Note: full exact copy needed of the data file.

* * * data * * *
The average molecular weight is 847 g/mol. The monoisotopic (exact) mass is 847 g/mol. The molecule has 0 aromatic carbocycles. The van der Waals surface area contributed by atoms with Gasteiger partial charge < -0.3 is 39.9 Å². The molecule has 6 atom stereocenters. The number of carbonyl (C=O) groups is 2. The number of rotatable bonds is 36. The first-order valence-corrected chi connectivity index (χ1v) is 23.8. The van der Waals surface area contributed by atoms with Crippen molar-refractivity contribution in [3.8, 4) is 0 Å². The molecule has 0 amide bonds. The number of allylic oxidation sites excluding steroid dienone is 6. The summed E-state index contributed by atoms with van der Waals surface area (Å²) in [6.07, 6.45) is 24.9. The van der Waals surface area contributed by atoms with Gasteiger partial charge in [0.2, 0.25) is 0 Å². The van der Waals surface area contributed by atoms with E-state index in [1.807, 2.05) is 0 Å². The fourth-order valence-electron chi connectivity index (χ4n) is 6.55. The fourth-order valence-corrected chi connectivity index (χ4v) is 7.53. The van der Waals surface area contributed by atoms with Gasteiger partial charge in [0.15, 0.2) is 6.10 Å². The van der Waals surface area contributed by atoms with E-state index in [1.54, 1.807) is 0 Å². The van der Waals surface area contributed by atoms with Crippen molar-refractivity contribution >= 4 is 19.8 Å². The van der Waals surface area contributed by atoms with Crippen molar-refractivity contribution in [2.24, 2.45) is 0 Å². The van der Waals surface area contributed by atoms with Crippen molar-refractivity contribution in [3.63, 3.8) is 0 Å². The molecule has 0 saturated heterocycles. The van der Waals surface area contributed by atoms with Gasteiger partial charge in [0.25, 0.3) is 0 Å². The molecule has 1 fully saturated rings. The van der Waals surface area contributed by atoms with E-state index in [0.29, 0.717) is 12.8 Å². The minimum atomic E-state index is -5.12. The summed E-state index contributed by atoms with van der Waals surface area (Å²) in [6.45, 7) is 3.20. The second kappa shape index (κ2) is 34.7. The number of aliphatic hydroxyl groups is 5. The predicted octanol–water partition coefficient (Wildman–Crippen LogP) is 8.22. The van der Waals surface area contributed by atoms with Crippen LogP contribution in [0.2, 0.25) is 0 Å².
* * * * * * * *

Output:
The average molecular weight is 847 g/mol. The monoisotopic (exact) mass is 847 g/mol. The molecule has 0 aromatic carbocycles. The van der Waals surface area contributed by atoms with Gasteiger partial charge < -0.3 is 39.9 Å². The molecule has 6 atom stereocenters. The number of carbonyl (C=O) groups is 2. The number of rotatable bonds is 36. The first-order valence-corrected chi connectivity index (χ1v) is 23.8. The van der Waals surface area contributed by atoms with Crippen molar-refractivity contribution in [3.8, 4) is 0 Å². The molecule has 0 amide bonds. The number of allylic oxidation sites excluding steroid dienone is 6. The summed E-state index contributed by atoms with van der Waals surface area (Å²) in [6.07, 6.45) is 24.9. The van der Waals surface area contributed by atoms with Gasteiger partial charge in [0.2, 0.25) is 0 Å². The van der Waals surface area contributed by atoms with E-state index in [1.807, 2.05) is 0 Å². The fourth-order valence-electron chi connectivity index (χ4n) is 6.55. The fourth-order valence-corrected chi connectivity index (χ4v) is 7.53. The van der Waals surface area contributed by atoms with Gasteiger partial charge in [0.15, 0.2) is 6.10 Å². The van der Waals surface area contributed by atoms with E-state index in [1.54, 1.807) is 0 Å². The van der Waals surface area contributed by atoms with Crippen molar-refractivity contribution >= 4 is 19.8 Å². The van der Waals surface area contributed by atoms with Crippen molar-refractivity contribution in [2.24, 2.45) is 0 Å². The van der Waals surface area contributed by atoms with Crippen molar-refractivity contribution in [3.63, 3.8) is 0 Å². The molecule has 0 saturated heterocycles. The van der Waals surface area contributed by atoms with Gasteiger partial charge in [0.25, 0.3) is 0 Å². The molecule has 1 fully saturated rings. The van der Waals surface area contributed by atoms with E-state index in [0.29, 0.717) is 12.8 Å². The minimum atomic E-state index is -5.12. The summed E-state index contributed by atoms with van der Waals surface area (Å²) in [6.45, 7) is 3.20. The second kappa shape index (κ2) is 34.7. The number of aliphatic hydroxyl groups is 5. The predicted octanol–water partition coefficient (Wildman–Crippen LogP) is 8.22. The van der Waals surface area contributed by atoms with Crippen LogP contribution in [0.2, 0.25) is 0 Å².